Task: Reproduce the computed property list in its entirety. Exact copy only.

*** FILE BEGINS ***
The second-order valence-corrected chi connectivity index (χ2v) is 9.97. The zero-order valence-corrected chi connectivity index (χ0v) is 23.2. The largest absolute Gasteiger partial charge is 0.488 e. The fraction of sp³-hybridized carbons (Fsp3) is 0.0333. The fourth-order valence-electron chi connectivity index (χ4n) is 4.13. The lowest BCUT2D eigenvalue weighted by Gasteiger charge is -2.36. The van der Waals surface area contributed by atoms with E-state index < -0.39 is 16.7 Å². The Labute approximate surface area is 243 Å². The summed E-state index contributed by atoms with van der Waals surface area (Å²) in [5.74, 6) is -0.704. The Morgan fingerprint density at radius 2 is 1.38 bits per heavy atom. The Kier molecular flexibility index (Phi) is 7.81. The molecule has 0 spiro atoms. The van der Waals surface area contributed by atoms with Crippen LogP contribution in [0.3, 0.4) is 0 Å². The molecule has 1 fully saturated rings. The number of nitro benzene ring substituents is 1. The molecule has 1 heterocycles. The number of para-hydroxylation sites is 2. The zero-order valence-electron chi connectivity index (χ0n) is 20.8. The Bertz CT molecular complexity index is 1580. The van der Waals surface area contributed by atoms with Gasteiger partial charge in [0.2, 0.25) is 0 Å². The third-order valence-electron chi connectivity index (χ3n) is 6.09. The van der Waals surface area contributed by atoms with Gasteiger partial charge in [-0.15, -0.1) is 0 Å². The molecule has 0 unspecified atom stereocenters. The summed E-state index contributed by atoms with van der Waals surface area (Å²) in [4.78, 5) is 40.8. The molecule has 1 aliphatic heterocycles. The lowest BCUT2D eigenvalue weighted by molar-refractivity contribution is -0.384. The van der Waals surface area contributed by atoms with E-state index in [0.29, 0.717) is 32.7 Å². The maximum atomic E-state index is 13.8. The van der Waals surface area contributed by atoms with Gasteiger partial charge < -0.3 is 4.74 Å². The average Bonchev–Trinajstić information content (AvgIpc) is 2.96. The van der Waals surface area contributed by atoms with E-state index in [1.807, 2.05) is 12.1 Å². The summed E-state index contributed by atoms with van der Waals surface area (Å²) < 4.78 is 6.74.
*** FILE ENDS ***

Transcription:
The second-order valence-corrected chi connectivity index (χ2v) is 9.97. The zero-order valence-corrected chi connectivity index (χ0v) is 23.2. The largest absolute Gasteiger partial charge is 0.488 e. The fraction of sp³-hybridized carbons (Fsp3) is 0.0333. The fourth-order valence-electron chi connectivity index (χ4n) is 4.13. The lowest BCUT2D eigenvalue weighted by Gasteiger charge is -2.36. The van der Waals surface area contributed by atoms with E-state index < -0.39 is 16.7 Å². The Labute approximate surface area is 243 Å². The summed E-state index contributed by atoms with van der Waals surface area (Å²) in [5.74, 6) is -0.704. The Morgan fingerprint density at radius 2 is 1.38 bits per heavy atom. The Kier molecular flexibility index (Phi) is 7.81. The molecule has 0 spiro atoms. The van der Waals surface area contributed by atoms with Crippen LogP contribution in [0.3, 0.4) is 0 Å². The molecule has 1 fully saturated rings. The number of nitro benzene ring substituents is 1. The molecule has 1 heterocycles. The number of para-hydroxylation sites is 2. The zero-order valence-electron chi connectivity index (χ0n) is 20.8. The Bertz CT molecular complexity index is 1580. The van der Waals surface area contributed by atoms with Gasteiger partial charge in [0.2, 0.25) is 0 Å². The third-order valence-electron chi connectivity index (χ3n) is 6.09. The van der Waals surface area contributed by atoms with Gasteiger partial charge in [-0.15, -0.1) is 0 Å². The molecule has 0 unspecified atom stereocenters. The summed E-state index contributed by atoms with van der Waals surface area (Å²) in [4.78, 5) is 40.8. The molecule has 1 aliphatic heterocycles. The lowest BCUT2D eigenvalue weighted by molar-refractivity contribution is -0.384. The van der Waals surface area contributed by atoms with E-state index in [0.29, 0.717) is 32.7 Å². The maximum atomic E-state index is 13.8. The van der Waals surface area contributed by atoms with Gasteiger partial charge < -0.3 is 4.74 Å². The average Bonchev–Trinajstić information content (AvgIpc) is 2.96. The van der Waals surface area contributed by atoms with E-state index in [1.807, 2.05) is 12.1 Å². The summed E-state index contributed by atoms with van der Waals surface area (Å²) < 4.78 is 6.74.